In the Loop December 8, 2019


Assignments for the Week: We have three projects going right now (in the midst of the holiday busy-ness), so the only new work will be math problem-solving.

  • Language: We will finish “Fatty Legs” this week and students should complete their brochure of literary elements and devices by Friday. Also due at the end of the week are the perspective pieces and portraits (based on a character such as a miner, First Nations child, Indian agent, etc.).  Home Reading is still expected. (Just over half of the class completed Home Reading last week.)
  • Math: Students will not be doing individual math work for the next couple of weeks–instead they are working collaborative problem-solving. In addition, students will have individual problem-solving assignments.
  • Culture: We will spend most of our time this week on the First Nations project, though we will spend some time looking at human rights violations under the Indian Act.
  • First Nations Project: We are in the final stretches with the project. At this point, all research and note-taking should be completed and students should be finalizing the writing (paragraphs) for their project boards. (Please note that I will not be making boards available at school; students will need to provide their own. Any size is fine.) This week students should focus on creating and finalizing their visuals and putting together their boards. While the research, ideas and visual presentation should be done on their own, I fully understand that students who choose to word-process the text of their boards may get help from their parents. It is worth reviewing with your child the evaluation sheet that was passed out last week.

Calendar: It is a busy time of year. Please be apprised of all the holiday events coming up.

  • Monday, December 9: Start assembling Care Bags/Boxes. Please make sure your child brings the items for their boxes/bags if they wish to make them. As a reminder, this is an optional activity.Image result for holiday charity
  • Thursday, December 12: Field trip to “Mixed Nuts”: We will make our annual trip to see Arts Umbrella’s dance company perform their unique version of the Nutcracker. We will leave soon after the bell and return to school at 1:00 at the latest. Students are reminded to bring their Compass Cards (or exact change) for the bus. Thank you to the parents who have volunteered to chaperone.
  • Monday, December 16: In-class guest speaker on aboriginal law.
  • Monday, December 16: “Release the Rhythm” performance assembly.
  • Tuesday, December 17–Celebration of Learning: First Nations Fair: This open-house style event, which includes the other Montessori intermediate classes, will run in the classroom from 1:00 to 3:30. (Students may leave when school ends; they are not expected to stay until 3:30.) Look for an invitation that will be sent home with students this week. As a reminder, this “Celebration of Learning” is one of the 5 times (including goal-setting conferences, student-led conferences, and the two written report cards) when I will be “communicating  student learning.”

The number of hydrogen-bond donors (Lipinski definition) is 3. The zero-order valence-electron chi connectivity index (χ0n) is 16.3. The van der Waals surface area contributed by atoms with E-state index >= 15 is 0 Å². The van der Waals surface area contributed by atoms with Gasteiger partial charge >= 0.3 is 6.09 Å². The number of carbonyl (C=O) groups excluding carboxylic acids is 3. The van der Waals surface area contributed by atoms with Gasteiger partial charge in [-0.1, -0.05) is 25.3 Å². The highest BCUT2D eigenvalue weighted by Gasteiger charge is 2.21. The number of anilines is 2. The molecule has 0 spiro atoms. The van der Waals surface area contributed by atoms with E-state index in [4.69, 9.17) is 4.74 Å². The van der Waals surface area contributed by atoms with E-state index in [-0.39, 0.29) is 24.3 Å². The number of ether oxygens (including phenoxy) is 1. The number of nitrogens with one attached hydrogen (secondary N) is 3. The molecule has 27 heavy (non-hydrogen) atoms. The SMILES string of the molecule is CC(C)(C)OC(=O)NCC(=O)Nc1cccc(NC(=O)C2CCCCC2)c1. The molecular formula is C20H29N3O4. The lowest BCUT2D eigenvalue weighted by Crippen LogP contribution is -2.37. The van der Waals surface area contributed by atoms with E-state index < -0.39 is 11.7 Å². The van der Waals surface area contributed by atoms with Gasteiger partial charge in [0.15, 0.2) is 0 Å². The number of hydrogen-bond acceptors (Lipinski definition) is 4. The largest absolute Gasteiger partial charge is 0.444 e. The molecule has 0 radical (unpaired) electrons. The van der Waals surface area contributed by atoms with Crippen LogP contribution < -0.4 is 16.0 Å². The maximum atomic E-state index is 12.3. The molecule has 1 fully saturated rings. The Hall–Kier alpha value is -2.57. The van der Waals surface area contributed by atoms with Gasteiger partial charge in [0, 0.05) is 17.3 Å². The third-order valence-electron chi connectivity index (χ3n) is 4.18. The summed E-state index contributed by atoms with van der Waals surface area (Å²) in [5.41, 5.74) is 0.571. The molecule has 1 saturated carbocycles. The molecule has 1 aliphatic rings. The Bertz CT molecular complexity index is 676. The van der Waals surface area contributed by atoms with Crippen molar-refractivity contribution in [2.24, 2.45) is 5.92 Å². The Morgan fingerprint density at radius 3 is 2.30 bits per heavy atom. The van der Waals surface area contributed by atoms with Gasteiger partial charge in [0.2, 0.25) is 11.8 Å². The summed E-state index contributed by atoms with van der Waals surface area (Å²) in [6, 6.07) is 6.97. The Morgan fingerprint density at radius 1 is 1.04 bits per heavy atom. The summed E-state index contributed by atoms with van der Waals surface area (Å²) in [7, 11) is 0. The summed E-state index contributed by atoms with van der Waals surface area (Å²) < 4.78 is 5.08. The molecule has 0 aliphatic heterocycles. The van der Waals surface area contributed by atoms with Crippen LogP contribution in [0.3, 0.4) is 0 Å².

• Wednesday, December 18 and Thursday, December 19: Secret Santa gift exchange. This is a student-run event. Students picked names last week and are expected to bring a gift (maximum value $15–it can be homemade or re-gifted!) by Monday, December 16.
  • Wednesday, December 18: Winter Concert Rehearsal in the afternoon.
  • Thursday, December 19: Winter Concert: As you know, there will be an afternoon and evening performance. Attendance of the evening concert is not compulsory but students should let me know if they will not be coming.
  • Friday, December 20: The final day of classes of 2019. It is likely that we will watch an (educational!) film and enjoy some potluck snacks.
  • Monday, January 6: School begins in 2020.

Collaborative Work: When I watch how naturally and fruitfully students work together in partners and small groups, I often take it for granted. We had a week with so much successful collaboration that I want to remind myself, and you, that the students show (and continue to develop) remarkable skills when it comes to listening, being open-minded, respectfully disagreeing, and building on one another’s ideas. Below are photos from our work with social-emotional learning, math problem-solving and social studies.

Peace Work: We have talked as a class about how learning the stories of residential school survivors is part of the healing process central to reconciliation. Furthermore, it is important that we imagine how the contact between Europeans and First Nations in BC could have been different if we are to hope for a peaceful future.

Social-Emotional Learning: We are beginning part of the health curriculum with what is known as social-emotional learning, starting with identifying the emotions in “Zones”. Students learned this program in primary and we are reviewing it together so we have a common language before moving on to more activities related to managing stress and emotions. You are encouraged to ask your child to identify emotions and how they fit into “zones” (red, yellow, green, and blue).

Birch Bark Biting: We tried something new last week inspired by the practice of birch bark biting common to many First Nations groups. We’ll work on this more next week.

Published by gretchenbartlett


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